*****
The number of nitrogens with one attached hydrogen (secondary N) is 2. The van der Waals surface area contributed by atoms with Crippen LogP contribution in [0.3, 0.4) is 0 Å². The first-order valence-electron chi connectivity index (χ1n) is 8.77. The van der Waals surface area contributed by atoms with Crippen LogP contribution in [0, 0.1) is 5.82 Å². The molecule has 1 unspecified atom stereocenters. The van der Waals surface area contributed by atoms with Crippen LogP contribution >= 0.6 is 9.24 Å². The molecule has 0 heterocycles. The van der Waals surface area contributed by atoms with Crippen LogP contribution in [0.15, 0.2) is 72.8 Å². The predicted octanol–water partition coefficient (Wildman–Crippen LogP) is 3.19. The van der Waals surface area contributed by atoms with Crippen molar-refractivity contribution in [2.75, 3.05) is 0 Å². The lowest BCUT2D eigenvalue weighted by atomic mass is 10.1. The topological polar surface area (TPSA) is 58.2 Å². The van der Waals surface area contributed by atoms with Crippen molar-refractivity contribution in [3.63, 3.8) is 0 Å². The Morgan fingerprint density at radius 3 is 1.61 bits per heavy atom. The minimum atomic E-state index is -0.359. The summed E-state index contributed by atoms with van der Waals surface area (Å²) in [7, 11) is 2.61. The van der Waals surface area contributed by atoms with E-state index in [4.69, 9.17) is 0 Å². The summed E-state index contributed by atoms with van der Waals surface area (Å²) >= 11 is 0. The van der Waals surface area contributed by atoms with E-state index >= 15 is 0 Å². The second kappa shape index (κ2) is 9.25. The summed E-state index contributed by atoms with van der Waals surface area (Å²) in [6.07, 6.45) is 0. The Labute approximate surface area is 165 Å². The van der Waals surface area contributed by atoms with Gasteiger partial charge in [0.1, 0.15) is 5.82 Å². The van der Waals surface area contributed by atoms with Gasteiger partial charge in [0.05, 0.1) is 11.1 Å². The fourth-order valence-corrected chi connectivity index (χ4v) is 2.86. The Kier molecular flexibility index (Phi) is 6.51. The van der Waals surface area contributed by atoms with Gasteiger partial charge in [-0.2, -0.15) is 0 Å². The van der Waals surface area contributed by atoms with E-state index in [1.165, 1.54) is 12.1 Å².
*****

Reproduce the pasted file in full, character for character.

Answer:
The number of nitrogens with one attached hydrogen (secondary N) is 2. The van der Waals surface area contributed by atoms with Crippen LogP contribution in [0.3, 0.4) is 0 Å². The first-order valence-electron chi connectivity index (χ1n) is 8.77. The van der Waals surface area contributed by atoms with Crippen LogP contribution in [0, 0.1) is 5.82 Å². The molecule has 1 unspecified atom stereocenters. The van der Waals surface area contributed by atoms with Crippen LogP contribution >= 0.6 is 9.24 Å². The molecule has 0 heterocycles. The van der Waals surface area contributed by atoms with Crippen LogP contribution in [0.15, 0.2) is 72.8 Å². The predicted octanol–water partition coefficient (Wildman–Crippen LogP) is 3.19. The van der Waals surface area contributed by atoms with Crippen molar-refractivity contribution in [2.75, 3.05) is 0 Å². The lowest BCUT2D eigenvalue weighted by atomic mass is 10.1. The topological polar surface area (TPSA) is 58.2 Å². The van der Waals surface area contributed by atoms with Crippen molar-refractivity contribution in [3.63, 3.8) is 0 Å². The Morgan fingerprint density at radius 3 is 1.61 bits per heavy atom. The minimum atomic E-state index is -0.359. The summed E-state index contributed by atoms with van der Waals surface area (Å²) in [7, 11) is 2.61. The van der Waals surface area contributed by atoms with E-state index in [4.69, 9.17) is 0 Å². The summed E-state index contributed by atoms with van der Waals surface area (Å²) >= 11 is 0. The van der Waals surface area contributed by atoms with E-state index >= 15 is 0 Å². The second kappa shape index (κ2) is 9.25. The summed E-state index contributed by atoms with van der Waals surface area (Å²) in [6.07, 6.45) is 0. The Labute approximate surface area is 165 Å². The van der Waals surface area contributed by atoms with Gasteiger partial charge in [0.1, 0.15) is 5.82 Å². The van der Waals surface area contributed by atoms with Gasteiger partial charge in [0.05, 0.1) is 11.1 Å². The fourth-order valence-corrected chi connectivity index (χ4v) is 2.86. The Kier molecular flexibility index (Phi) is 6.51. The van der Waals surface area contributed by atoms with Gasteiger partial charge in [-0.2, -0.15) is 0 Å². The van der Waals surface area contributed by atoms with E-state index in [1.165, 1.54) is 12.1 Å².